Rumor mill: Microsoft is supposedly developing a new software infrastructure that will allow Android apps to be converted, simply and quickly, to an MSIX app package that runs on Windows seamlessly. If the project proves successful, then some of the most popular Android apps could become available in the Microsoft Store.
Microsoft's ambitious project is codenamed Latte, according to Windows Central. The report adds that Microsoft is planning to announce Latte next year, aiming to release it as part of the Windows 10 Fall 2021 update.
Microsoft's first attempt to run Android software on Windows was project Astoria, and its purpose was to bring Android apps to the Windows phone ecosystem. That didn't work, and its failure is partly to blame for the dismissal of the Windows phone concept; because without it, Microsoft couldn't bring enough apps to their app store. And they still can't.
Snapchat, which has over a billion downloads in the Play Store, isn't readily available on Windows. This is the kind of ecosystem gap that makes Windows tablets, and hybrid devices like Microsoft's own Surface Pro series, a difficult buy for general consumers. Latte exists (assuming it does exist) to make Windows more competitive against iOS and Android.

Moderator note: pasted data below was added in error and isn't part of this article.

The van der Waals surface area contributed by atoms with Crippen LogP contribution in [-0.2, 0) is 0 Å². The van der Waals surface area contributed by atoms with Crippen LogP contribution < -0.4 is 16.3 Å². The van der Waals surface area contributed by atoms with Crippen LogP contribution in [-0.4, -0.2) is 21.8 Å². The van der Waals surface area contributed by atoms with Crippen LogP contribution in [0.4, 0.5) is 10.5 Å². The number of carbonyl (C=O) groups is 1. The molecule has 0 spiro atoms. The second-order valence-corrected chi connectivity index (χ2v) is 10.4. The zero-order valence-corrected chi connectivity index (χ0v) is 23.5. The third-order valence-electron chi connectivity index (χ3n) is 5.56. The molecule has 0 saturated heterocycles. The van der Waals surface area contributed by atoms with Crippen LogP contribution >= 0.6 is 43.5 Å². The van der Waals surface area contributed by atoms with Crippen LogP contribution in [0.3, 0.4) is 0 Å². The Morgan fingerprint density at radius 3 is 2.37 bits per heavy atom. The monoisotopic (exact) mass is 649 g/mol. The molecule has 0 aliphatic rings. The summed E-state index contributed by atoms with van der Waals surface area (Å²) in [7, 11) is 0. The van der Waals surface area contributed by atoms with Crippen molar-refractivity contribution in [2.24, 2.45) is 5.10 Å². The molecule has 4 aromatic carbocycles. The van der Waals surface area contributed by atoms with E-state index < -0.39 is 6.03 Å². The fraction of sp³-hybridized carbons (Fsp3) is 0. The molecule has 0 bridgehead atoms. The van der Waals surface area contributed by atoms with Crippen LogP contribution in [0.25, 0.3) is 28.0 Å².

Lately, Microsoft has developed tools that allow more apps to run on Windows devices. UWP (the universal Windows platform), for example, has made apps more portable, and the added support for PWAs (progressive web apps) has streamlined app development. Thus it isn't surprising that Microsoft has set its sights on Android apps. The aforementioned software also provides a robust foundation that Latte can utilize.
Windows Central speculates that Latte will be based on the recently-released WSL 2 (Windows subsystem for Linux). If Latte uses a secondary subsystem for Android on top of WSL, then the burden on developers will be very minimal. With a little luck, developers could finish the Android to Windows conversion before they've finished their morning lattes…